Cyprus’s suicide pact


In the last three weeks, the fiscal calamities in Greece, Portugal, Ireland, and other nations have been overshadowed by a much smaller, yet potentially more disastrous nation’s fiscal problems: the financial sector of Cyprus.

Compromising some 70% of Cyprus’s economy, the financial sector of the island country has, to put it simply, overextended itself to the point of collapse. Like in America, the sector then used government force to escape the effects of their errors. Unlike in America, they didn’t settle for bailouts from taxpayer dollars – they seized customer’s assets to pay for their mistakes.

For two weeks, everyday citizens were unable to access their checking accounts. ATM’s quickly ran out of cash and, soon afterward, cash-only signs appeared for basic necessities.

Now, two weeks later, banks are reopening with financial controls that would make the Soviet Union blush.

Strict controls, contained in a Finance Ministry decree, limit cash withdrawals to no more than 300 euros per day, ban the cashing of cheques and bar businesses from transferring money abroad unless they can show it is for imports.

The island’s central bank will review all commercial transactions over 5,000 euros and scrutinize transactions over 200,000 euros on an individual basis. People leaving Cyprus can take only 3,000 euros with them.

You couldn’t make a better recipe for financial sector collapse if you tried. People instantly rushed to the bank to save what they could of their own accounts from the new EU decree. The government then closed all banks in order to secure the assets they just sold to the EU for bailout funds. This drove Cyprus financial stocks sharply downwards, prompting the government to suspend trading.

Despite the fact that overextended credit caused this crisis, restrictions on issuing credit is not part of the deal for banks:

Yiangos Demetriou, head of internal audit at the Central Bank, said on state television that the controls would allow unlimited use of credit cards within Cyprus, but set a limit of 5,000 euros per month abroad. He said the measures would last four days but could be reviewed.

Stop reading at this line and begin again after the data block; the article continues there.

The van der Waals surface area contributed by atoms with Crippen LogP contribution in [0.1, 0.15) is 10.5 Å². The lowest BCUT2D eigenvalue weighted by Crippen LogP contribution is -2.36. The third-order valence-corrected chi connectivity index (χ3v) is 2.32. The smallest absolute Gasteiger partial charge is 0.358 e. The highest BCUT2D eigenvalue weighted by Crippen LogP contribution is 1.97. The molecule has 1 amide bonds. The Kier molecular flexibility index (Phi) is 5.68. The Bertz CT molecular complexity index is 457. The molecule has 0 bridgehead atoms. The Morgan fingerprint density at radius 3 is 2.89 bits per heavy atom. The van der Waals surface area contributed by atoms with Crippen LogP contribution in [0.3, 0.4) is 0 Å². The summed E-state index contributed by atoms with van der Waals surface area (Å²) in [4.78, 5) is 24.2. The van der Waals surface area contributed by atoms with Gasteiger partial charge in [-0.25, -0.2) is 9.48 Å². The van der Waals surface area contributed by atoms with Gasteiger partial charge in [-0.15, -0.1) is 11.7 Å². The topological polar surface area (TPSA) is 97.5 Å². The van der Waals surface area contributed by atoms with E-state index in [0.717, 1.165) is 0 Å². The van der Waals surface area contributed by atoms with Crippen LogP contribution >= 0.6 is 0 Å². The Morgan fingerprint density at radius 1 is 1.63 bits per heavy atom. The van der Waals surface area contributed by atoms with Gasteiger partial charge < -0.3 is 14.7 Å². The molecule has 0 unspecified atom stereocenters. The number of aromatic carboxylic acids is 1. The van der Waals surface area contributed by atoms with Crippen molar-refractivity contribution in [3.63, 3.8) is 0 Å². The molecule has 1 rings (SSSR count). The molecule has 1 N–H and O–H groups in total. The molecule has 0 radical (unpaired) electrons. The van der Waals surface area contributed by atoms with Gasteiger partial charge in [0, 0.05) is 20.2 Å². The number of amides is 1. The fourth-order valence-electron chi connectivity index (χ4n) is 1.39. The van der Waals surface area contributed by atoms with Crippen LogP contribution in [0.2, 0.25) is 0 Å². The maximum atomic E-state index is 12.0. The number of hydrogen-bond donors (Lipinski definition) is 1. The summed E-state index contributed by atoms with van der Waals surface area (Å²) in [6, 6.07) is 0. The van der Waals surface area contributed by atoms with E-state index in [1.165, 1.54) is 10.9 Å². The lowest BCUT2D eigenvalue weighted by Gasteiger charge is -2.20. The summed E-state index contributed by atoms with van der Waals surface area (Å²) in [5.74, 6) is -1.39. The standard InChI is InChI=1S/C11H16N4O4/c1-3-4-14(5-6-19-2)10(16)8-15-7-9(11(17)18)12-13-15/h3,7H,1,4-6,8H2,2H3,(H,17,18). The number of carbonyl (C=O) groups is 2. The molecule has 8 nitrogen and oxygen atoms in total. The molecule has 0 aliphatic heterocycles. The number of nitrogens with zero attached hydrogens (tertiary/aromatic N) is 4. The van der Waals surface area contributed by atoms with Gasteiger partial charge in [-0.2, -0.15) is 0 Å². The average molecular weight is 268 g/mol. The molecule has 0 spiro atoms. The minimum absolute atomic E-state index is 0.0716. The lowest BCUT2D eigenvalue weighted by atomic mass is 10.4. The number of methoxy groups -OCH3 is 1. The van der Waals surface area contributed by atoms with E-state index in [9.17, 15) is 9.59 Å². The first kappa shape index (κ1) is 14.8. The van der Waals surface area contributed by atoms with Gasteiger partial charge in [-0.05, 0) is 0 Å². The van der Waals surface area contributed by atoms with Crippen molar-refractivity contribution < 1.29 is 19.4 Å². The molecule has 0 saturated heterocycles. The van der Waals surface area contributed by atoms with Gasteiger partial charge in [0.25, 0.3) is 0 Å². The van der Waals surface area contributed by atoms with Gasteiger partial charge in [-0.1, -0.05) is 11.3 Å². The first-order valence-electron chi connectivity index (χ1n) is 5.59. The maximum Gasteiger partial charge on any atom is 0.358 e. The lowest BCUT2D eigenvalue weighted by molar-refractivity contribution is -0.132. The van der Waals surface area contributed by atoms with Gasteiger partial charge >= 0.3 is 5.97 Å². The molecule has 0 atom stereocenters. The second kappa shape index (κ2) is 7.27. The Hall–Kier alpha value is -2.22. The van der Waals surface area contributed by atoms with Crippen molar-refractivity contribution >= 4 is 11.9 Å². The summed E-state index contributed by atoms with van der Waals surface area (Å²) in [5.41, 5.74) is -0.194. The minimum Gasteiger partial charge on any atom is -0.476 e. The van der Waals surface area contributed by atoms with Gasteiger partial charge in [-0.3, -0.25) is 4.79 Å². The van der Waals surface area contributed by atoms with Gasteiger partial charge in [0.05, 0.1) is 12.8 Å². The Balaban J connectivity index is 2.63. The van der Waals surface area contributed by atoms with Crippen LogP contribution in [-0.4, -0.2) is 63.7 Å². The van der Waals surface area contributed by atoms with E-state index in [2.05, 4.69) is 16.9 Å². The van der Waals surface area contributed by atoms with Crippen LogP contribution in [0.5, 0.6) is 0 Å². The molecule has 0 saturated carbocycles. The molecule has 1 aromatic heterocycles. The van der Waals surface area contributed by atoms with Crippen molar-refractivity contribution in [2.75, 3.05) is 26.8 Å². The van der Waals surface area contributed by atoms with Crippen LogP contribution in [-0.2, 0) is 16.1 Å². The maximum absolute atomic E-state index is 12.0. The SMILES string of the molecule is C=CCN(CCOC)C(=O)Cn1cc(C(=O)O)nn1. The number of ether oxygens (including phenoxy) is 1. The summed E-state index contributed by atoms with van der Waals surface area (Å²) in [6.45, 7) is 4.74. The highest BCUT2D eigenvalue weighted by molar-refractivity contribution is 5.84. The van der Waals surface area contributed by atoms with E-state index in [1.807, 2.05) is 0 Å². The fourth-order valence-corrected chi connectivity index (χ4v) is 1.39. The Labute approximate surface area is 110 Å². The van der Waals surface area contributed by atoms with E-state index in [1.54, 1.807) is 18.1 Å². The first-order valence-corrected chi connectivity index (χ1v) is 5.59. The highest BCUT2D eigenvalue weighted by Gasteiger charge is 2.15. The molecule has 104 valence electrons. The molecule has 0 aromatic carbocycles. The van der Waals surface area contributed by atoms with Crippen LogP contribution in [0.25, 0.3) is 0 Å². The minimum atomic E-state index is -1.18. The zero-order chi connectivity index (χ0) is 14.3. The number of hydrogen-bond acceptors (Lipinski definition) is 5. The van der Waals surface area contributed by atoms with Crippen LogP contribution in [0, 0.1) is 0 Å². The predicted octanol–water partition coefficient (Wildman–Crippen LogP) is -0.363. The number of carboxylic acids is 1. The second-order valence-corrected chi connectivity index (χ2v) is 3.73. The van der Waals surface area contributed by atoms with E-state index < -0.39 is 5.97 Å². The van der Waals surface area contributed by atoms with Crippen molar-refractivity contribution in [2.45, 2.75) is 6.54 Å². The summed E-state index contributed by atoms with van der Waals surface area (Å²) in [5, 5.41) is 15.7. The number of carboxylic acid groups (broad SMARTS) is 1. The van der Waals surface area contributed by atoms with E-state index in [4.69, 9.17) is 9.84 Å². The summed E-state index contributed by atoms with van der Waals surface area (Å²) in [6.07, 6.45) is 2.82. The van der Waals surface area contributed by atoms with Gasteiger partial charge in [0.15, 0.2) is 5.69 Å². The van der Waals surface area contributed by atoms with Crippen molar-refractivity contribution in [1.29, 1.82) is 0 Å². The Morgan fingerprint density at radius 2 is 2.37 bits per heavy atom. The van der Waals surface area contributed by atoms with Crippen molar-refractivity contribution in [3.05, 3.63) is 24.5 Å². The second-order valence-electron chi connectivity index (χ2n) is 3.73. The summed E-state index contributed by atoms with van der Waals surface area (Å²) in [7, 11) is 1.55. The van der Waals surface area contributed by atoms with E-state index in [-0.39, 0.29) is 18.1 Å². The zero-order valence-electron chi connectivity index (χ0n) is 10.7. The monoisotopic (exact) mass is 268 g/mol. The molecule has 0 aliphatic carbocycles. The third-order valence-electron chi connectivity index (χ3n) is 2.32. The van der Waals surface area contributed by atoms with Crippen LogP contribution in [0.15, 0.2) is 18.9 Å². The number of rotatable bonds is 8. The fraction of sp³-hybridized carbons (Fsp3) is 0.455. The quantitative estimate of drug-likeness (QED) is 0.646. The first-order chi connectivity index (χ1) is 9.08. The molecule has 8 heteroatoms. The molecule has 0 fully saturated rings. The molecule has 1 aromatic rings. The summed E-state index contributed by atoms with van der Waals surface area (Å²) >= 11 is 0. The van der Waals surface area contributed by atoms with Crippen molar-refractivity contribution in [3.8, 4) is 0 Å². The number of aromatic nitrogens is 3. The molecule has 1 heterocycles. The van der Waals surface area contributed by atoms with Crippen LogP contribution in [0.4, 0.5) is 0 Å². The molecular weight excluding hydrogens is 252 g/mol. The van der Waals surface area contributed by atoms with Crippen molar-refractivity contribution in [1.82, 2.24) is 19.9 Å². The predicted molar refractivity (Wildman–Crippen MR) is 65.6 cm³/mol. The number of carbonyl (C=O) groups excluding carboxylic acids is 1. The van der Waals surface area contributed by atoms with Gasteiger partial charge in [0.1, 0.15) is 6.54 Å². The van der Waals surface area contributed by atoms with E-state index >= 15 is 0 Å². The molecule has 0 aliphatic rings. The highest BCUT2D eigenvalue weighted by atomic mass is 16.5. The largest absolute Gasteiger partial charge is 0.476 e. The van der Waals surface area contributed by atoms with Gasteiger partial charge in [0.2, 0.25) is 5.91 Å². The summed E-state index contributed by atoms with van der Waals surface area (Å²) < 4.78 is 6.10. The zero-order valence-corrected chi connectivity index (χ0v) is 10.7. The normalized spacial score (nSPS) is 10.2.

The Cyprus government insists these controls are temporary, but plans to keep the stock exchange closed until at least today. However, with the decision to open the exchange changing by the hour, it’s uncertain when markets will open.

Historical precedence for temporary controls is not promising:

Iceland’s capital controls, for instance, were “temporary” when first introduced in 2008. They are still in place, “temporarily”, five years later.

When Britain left the Exchange Rate Mechanism in 1992 it was described by the Chancellor as a “temporary” measure.

Indeed, as far as many were concerned, when in 1971 Richard Nixon closed the gold window – a momentous moment that brought the Bretton Woods system to an end and landed us in a world of floating exchange rates – it was branded a “temporary suspension” as well.

Citizens of Cyprus are rightfully worried. Now that banks have opened, customers are still only able to access a fraction of their money. From Sky News:

“They have stolen our money,” Milton Loucas told Sky News.

“I have been working for 60 years. I am 80 years old. I cannot work again for my living – they have cut the lot.

“Our money, our social insurance – they have cut them. How are we going to live?”

Another Cypriot, Stelios, came out of the bank empty handed.

“I tried to get my February wages and they gave me a piece of paper only,” he said.

“I have two children in the army and they asked for money – I don’t have money to give them.

“The Government didn’t pay anybody. My old parents didn’t get their pension.”

Banks have been the bedrock of our financial security for centuries. Cyprus and the European Union managed to destroy that faith in two weeks.